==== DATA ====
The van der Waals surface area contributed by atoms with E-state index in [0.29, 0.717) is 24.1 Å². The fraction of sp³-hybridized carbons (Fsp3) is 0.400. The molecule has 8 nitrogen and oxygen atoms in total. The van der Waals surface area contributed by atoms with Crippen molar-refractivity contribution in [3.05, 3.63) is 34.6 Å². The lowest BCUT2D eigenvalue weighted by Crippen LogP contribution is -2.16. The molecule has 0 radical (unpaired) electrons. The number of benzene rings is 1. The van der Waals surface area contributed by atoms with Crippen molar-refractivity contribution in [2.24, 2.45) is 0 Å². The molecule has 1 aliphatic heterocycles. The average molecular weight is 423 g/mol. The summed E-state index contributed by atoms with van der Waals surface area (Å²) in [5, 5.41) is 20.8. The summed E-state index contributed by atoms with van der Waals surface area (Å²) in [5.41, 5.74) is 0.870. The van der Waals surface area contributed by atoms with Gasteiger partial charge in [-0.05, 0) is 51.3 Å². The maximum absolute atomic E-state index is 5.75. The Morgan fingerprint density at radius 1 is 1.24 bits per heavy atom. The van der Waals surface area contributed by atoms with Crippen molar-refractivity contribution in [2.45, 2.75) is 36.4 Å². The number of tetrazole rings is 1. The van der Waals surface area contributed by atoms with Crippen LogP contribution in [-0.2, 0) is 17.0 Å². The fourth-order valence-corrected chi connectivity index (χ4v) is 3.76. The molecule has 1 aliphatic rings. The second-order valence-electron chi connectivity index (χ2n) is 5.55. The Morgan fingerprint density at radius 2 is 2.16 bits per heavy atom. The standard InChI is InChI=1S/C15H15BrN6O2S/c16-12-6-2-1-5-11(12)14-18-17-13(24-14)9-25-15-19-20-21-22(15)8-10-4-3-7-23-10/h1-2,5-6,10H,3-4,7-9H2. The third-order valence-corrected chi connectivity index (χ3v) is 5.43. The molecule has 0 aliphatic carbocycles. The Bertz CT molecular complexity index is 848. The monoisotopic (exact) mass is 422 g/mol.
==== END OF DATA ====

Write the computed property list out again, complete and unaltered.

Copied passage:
The van der Waals surface area contributed by atoms with E-state index in [0.29, 0.717) is 24.1 Å². The fraction of sp³-hybridized carbons (Fsp3) is 0.400. The molecule has 8 nitrogen and oxygen atoms in total. The van der Waals surface area contributed by atoms with Crippen molar-refractivity contribution in [3.05, 3.63) is 34.6 Å². The lowest BCUT2D eigenvalue weighted by Crippen LogP contribution is -2.16. The molecule has 0 radical (unpaired) electrons. The number of benzene rings is 1. The van der Waals surface area contributed by atoms with Crippen molar-refractivity contribution in [2.24, 2.45) is 0 Å². The molecule has 1 aliphatic heterocycles. The average molecular weight is 423 g/mol. The summed E-state index contributed by atoms with van der Waals surface area (Å²) in [5, 5.41) is 20.8. The summed E-state index contributed by atoms with van der Waals surface area (Å²) in [5.41, 5.74) is 0.870. The van der Waals surface area contributed by atoms with Gasteiger partial charge in [-0.05, 0) is 51.3 Å². The maximum absolute atomic E-state index is 5.75. The Morgan fingerprint density at radius 1 is 1.24 bits per heavy atom. The van der Waals surface area contributed by atoms with Crippen molar-refractivity contribution in [2.45, 2.75) is 36.4 Å². The number of tetrazole rings is 1. The van der Waals surface area contributed by atoms with Crippen LogP contribution in [-0.2, 0) is 17.0 Å². The fourth-order valence-corrected chi connectivity index (χ4v) is 3.76. The molecule has 1 aliphatic rings. The second-order valence-electron chi connectivity index (χ2n) is 5.55. The Morgan fingerprint density at radius 2 is 2.16 bits per heavy atom. The standard InChI is InChI=1S/C15H15BrN6O2S/c16-12-6-2-1-5-11(12)14-18-17-13(24-14)9-25-15-19-20-21-22(15)8-10-4-3-7-23-10/h1-2,5-6,10H,3-4,7-9H2. The third-order valence-corrected chi connectivity index (χ3v) is 5.43. The molecule has 0 aliphatic carbocycles. The Bertz CT molecular complexity index is 848. The monoisotopic (exact) mass is 422 g/mol.